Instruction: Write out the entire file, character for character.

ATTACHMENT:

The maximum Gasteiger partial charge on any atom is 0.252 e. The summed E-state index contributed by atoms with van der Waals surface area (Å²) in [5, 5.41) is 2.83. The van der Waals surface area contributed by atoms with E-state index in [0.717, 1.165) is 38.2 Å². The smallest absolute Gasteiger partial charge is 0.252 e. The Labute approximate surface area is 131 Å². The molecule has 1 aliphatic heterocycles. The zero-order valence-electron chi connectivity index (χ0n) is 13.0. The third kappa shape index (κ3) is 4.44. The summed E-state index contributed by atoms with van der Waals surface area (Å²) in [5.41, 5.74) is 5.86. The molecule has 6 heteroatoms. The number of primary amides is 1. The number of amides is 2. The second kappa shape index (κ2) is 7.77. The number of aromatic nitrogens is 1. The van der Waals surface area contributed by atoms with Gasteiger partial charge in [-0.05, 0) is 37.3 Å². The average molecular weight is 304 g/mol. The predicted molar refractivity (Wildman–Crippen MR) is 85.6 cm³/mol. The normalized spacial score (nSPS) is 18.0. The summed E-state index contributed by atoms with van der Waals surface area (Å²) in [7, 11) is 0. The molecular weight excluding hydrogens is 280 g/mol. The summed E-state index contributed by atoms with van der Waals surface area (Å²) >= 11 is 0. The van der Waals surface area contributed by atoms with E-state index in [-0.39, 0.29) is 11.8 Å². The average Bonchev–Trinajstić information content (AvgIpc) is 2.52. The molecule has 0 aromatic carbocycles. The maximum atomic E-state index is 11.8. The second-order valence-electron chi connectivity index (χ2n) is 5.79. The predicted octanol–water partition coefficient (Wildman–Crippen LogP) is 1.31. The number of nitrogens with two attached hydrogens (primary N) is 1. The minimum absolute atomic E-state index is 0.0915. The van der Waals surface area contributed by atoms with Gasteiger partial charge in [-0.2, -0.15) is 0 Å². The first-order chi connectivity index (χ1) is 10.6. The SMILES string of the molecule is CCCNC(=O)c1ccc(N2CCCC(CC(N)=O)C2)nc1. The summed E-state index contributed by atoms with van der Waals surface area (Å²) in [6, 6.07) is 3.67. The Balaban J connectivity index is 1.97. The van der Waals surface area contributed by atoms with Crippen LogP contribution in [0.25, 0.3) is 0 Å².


The maximum Gasteiger partial charge on any atom is 0.252 e. The summed E-state index contributed by atoms with van der Waals surface area (Å²) in [5, 5.41) is 2.83. The van der Waals surface area contributed by atoms with E-state index in [0.717, 1.165) is 38.2 Å². The smallest absolute Gasteiger partial charge is 0.252 e. The Labute approximate surface area is 131 Å². The molecule has 1 aliphatic heterocycles. The zero-order valence-electron chi connectivity index (χ0n) is 13.0. The third kappa shape index (κ3) is 4.44. The summed E-state index contributed by atoms with van der Waals surface area (Å²) in [5.41, 5.74) is 5.86. The molecule has 6 heteroatoms. The number of primary amides is 1. The number of amides is 2. The second kappa shape index (κ2) is 7.77. The number of aromatic nitrogens is 1. The van der Waals surface area contributed by atoms with Gasteiger partial charge in [-0.05, 0) is 37.3 Å². The average molecular weight is 304 g/mol. The predicted molar refractivity (Wildman–Crippen MR) is 85.6 cm³/mol. The normalized spacial score (nSPS) is 18.0. The summed E-state index contributed by atoms with van der Waals surface area (Å²) in [7, 11) is 0. The molecular weight excluding hydrogens is 280 g/mol. The summed E-state index contributed by atoms with van der Waals surface area (Å²) >= 11 is 0. The van der Waals surface area contributed by atoms with E-state index in [-0.39, 0.29) is 11.8 Å². The average Bonchev–Trinajstić information content (AvgIpc) is 2.52. The molecule has 0 aromatic carbocycles. The maximum atomic E-state index is 11.8. The second-order valence-electron chi connectivity index (χ2n) is 5.79. The predicted octanol–water partition coefficient (Wildman–Crippen LogP) is 1.31. The number of nitrogens with two attached hydrogens (primary N) is 1. The minimum absolute atomic E-state index is 0.0915. The van der Waals surface area contributed by atoms with Gasteiger partial charge in [-0.2, -0.15) is 0 Å². The first-order chi connectivity index (χ1) is 10.6. The SMILES string of the molecule is CCCNC(=O)c1ccc(N2CCCC(CC(N)=O)C2)nc1. The summed E-state index contributed by atoms with van der Waals surface area (Å²) in [6, 6.07) is 3.67. The Balaban J connectivity index is 1.97. The van der Waals surface area contributed by atoms with Crippen LogP contribution in [0.25, 0.3) is 0 Å².